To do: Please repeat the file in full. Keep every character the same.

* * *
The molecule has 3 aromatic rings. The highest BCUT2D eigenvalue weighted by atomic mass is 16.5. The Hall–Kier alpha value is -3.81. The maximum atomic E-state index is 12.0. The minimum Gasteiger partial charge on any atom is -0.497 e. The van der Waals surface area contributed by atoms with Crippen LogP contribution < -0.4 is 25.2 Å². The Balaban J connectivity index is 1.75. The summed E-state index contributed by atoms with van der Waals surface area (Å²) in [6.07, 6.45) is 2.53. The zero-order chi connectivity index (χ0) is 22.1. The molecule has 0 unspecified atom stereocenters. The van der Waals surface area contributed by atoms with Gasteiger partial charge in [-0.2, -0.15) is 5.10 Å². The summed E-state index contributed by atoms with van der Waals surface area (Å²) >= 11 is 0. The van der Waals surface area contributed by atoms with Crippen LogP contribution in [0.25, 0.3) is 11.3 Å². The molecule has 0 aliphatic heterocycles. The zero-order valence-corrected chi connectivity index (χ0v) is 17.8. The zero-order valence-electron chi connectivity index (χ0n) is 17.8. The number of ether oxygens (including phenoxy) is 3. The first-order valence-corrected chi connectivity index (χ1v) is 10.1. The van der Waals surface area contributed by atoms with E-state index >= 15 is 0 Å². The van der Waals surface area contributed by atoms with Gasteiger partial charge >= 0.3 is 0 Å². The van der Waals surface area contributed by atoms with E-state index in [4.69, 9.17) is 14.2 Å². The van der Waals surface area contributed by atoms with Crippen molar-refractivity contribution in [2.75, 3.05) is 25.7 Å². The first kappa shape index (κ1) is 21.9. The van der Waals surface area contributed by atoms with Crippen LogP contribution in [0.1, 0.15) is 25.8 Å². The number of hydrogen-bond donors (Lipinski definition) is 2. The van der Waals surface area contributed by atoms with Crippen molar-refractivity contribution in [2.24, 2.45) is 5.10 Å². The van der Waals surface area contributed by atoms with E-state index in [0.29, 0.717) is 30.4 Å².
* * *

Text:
The molecule has 3 aromatic rings. The highest BCUT2D eigenvalue weighted by atomic mass is 16.5. The Hall–Kier alpha value is -3.81. The maximum atomic E-state index is 12.0. The minimum Gasteiger partial charge on any atom is -0.497 e. The van der Waals surface area contributed by atoms with Crippen LogP contribution < -0.4 is 25.2 Å². The Balaban J connectivity index is 1.75. The summed E-state index contributed by atoms with van der Waals surface area (Å²) in [6.07, 6.45) is 2.53. The zero-order chi connectivity index (χ0) is 22.1. The molecule has 0 unspecified atom stereocenters. The van der Waals surface area contributed by atoms with Gasteiger partial charge in [-0.2, -0.15) is 5.10 Å². The summed E-state index contributed by atoms with van der Waals surface area (Å²) >= 11 is 0. The van der Waals surface area contributed by atoms with Crippen LogP contribution in [0.25, 0.3) is 11.3 Å². The molecule has 0 aliphatic heterocycles. The zero-order valence-corrected chi connectivity index (χ0v) is 17.8. The zero-order valence-electron chi connectivity index (χ0n) is 17.8. The number of ether oxygens (including phenoxy) is 3. The first-order valence-corrected chi connectivity index (χ1v) is 10.1. The van der Waals surface area contributed by atoms with E-state index >= 15 is 0 Å². The van der Waals surface area contributed by atoms with Gasteiger partial charge >= 0.3 is 0 Å². The van der Waals surface area contributed by atoms with E-state index in [4.69, 9.17) is 14.2 Å². The van der Waals surface area contributed by atoms with Crippen molar-refractivity contribution in [2.75, 3.05) is 25.7 Å². The first kappa shape index (κ1) is 21.9. The van der Waals surface area contributed by atoms with Crippen LogP contribution in [0.1, 0.15) is 25.8 Å². The number of hydrogen-bond donors (Lipinski definition) is 2. The van der Waals surface area contributed by atoms with Crippen molar-refractivity contribution in [2.24, 2.45) is 5.10 Å². The van der Waals surface area contributed by atoms with E-state index in [0.29, 0.717) is 30.4 Å².